Pulling back the curtain on jury duty

It’s a letter most people don’t want to get simply because it’s always accompanied by so many questions. The jury duty summons requires you to rearrange your schedule, take time off work, and enter into an unknown process of sitting, waiting, and answering questions.

Yes, you’re doing your civic duty by serving, and it’s important to take the call to jury duty seriously, but make sure you know what to expect first.
What is jury duty?

Jury duty is a civic obligation for all US citizens. Being called doesn’t automatically mean you’ll get put on a jury, but you must appear and be a part of the selection process. During this process, you may be questioned by lawyers on both sides of the case.

You’ll most likely have to complete a preliminary questionnaire to see if you’re qualified for the particular case going to trial as a first step. If you have a conflict, or are considered to have a bias, you may simply get excused, but you will have done your civic duty by showing up.

Jury duty applies to both civil and criminal cases, so there’s no way to know what kind of case you may have to sit on as a juror.

Is jury duty mandatory?

Jury duty is 100 percent mandatory. Ignoring a summons will lead to a bench warrant requiring you to appear at a hearing. You’ll have to explain to a judge why you didn’t appear and didn’t submit the paperwork to get out of it. The judge can decide to penalize you by requiring you to pay a $1,000 fine, sentence you to three days in jail, or have you complete community service. A combination of the three consequences may also be issued at the judge’s discretion.

Ignoring the call to jury duty is severe, but that doesn’t mean you don’t have options if your date isn’t convenient. You can request a temporary postponement if you have other commitments that create conflict. To do so, submit a letter to the jury office at least seven business days before your service date.

It’s also possible to get out of jury duty completely. Reasons to permanently get out of jury duty include:

  • Being 70-years-old or more
  • Providing full-time care to an aged or infirm person or children under the age of 10
  • Serving as a volunteer firefighter or member of a rescue squad or ambulance
  • Having a medical condition or physical disability which prohibits you from serving (with a doctor’s note)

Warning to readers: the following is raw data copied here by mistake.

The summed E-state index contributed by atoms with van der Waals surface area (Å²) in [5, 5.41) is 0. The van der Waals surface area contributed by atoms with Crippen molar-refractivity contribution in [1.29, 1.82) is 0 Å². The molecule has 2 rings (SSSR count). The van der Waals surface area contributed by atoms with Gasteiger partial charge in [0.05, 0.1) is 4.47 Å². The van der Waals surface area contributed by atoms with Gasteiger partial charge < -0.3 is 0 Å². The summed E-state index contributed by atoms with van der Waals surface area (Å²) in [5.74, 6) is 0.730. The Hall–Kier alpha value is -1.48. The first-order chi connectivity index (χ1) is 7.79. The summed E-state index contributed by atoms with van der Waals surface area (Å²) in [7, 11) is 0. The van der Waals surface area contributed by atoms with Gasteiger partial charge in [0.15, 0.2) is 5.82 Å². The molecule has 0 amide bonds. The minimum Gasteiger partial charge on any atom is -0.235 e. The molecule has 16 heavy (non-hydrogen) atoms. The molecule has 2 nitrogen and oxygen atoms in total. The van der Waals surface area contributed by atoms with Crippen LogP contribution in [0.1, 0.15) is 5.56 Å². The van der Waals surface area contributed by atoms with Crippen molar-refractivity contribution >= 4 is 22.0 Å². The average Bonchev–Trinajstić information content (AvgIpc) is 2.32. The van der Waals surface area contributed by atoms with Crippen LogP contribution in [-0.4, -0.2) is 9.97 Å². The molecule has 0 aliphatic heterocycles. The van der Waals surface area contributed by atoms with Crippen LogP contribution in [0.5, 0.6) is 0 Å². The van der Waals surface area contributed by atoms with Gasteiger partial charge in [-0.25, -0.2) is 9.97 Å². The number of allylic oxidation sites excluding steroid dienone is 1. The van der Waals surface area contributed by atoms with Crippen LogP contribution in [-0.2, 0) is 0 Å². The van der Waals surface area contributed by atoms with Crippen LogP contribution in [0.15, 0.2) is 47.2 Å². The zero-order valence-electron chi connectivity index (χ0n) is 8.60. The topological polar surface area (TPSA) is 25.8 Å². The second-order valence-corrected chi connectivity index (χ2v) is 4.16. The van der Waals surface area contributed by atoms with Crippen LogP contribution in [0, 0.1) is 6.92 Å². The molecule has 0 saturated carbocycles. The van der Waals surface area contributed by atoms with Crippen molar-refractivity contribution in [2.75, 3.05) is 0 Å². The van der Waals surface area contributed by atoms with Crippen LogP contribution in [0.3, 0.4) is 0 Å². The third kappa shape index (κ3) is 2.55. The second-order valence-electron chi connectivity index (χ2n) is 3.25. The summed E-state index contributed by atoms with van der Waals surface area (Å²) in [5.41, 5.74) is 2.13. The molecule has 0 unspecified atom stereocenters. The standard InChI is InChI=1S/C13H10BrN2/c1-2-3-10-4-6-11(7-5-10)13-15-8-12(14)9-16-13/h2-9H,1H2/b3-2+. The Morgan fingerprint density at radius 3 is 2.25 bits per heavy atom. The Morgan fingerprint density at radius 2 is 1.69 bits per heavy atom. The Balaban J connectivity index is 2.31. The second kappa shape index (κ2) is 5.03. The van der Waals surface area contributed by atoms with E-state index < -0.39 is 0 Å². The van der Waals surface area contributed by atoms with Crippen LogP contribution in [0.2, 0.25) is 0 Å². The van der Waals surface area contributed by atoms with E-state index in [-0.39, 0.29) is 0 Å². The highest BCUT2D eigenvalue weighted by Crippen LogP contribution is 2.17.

• Having served within the last two years in Federal Court

How long is jury duty?

Typical jury duty doesn’t last longer than a week, so knowing that, you have time to look at your calendar prior to your scheduled day to report, and make sure you won’t have conflicts.

Most cases are between 2-3 days, and most of the time the jury selection process takes no more than half a day.

Is there jury duty pay?

Since jury duty is one of your civic duties, payment for your time and service is nominal. You can get something if you end up on a jury, but it’s usually between $5-$50 per day. In Georgia, most counties offer $25.

If you happen to sit on a jury where the trial runs for longer than a week (most won’t) your daily compensation may increase, but only slightly.

There’s also a chance you can get reimbursed for reasonable transportation costs and parking fees if there are any.

What will happen the day of my summons?

The day you’re set to report for jury duty, expect to be on site anywhere from 8:00 a.m. to 5:00 p.m.. Wear comfortable clothes since you’ll be sitting for a while, and bring a sweater. Often, these buildings are cold.

Bring something to do while you wait to be called; there’s a lot of sitting around involved with the jury selection process. Cell phones, tablets, and computers are all fine, but you’ll only be able to use them in the jury assembly area.

Make sure to notify your employer of your summons. They must grant you time off, although they don’t have to pay you for the days away.

If you get to the stage where you’re questioned by lawyers, you’ll most likely get asked questions to help the legal teams determine if you can be fair, honest, and impartial based on the issues in the case.

You may get dismissed at any point during the day, get asked to return for another day of selection, or get picked for a jury. At each stage, you’ll get any additional information you need regarding next steps.

What happens if I get picked to serve on a jury?

If you are selected for a jury, you’ll receive information about the date(s) of the trial so you can make yourself available. Typical hours for court are 9 a.m. – 5 p.m..

There’s actually a jury duty dress code should you get called to sit. Plan to arrive in professional attire. It’s okay to keep it business casual, so trade in that suit for nice slacks and a collared shirt for men and a skirt or dress pants and blouse for a woman.

Follow all the instructions related to serving on the jury, listen carefully to any instructions from the judge, keep an open mind during the trial, and conduct yourself with impartiality and a willingness to work with the other jurors.

Tackling your civic duty

Being called on for jury duty definitely isn’t the headache many will make it out to be. It’s a chance to participate in the judicial system in your own community, performing an essential civic duty. By knowing what to expect, and how to navigate the process, you’ll ease your way through the process and maybe even get to be a part of an interesting case.

Should you ever find yourself on the other side of a court case, in need of legal representation to help you get the compensation you deserve, contact the trusted personal injury attorneys at Nicholson, Silverbach & Watson. Our dedicated team is here to give your case customized attention so you can focus on healing.

start your recovery

Call our team today for a free consultation.

We want to connect with you and help you during this challenging time. If it’s more convenient to communicate via email, please reach out to us at info@nsw.law.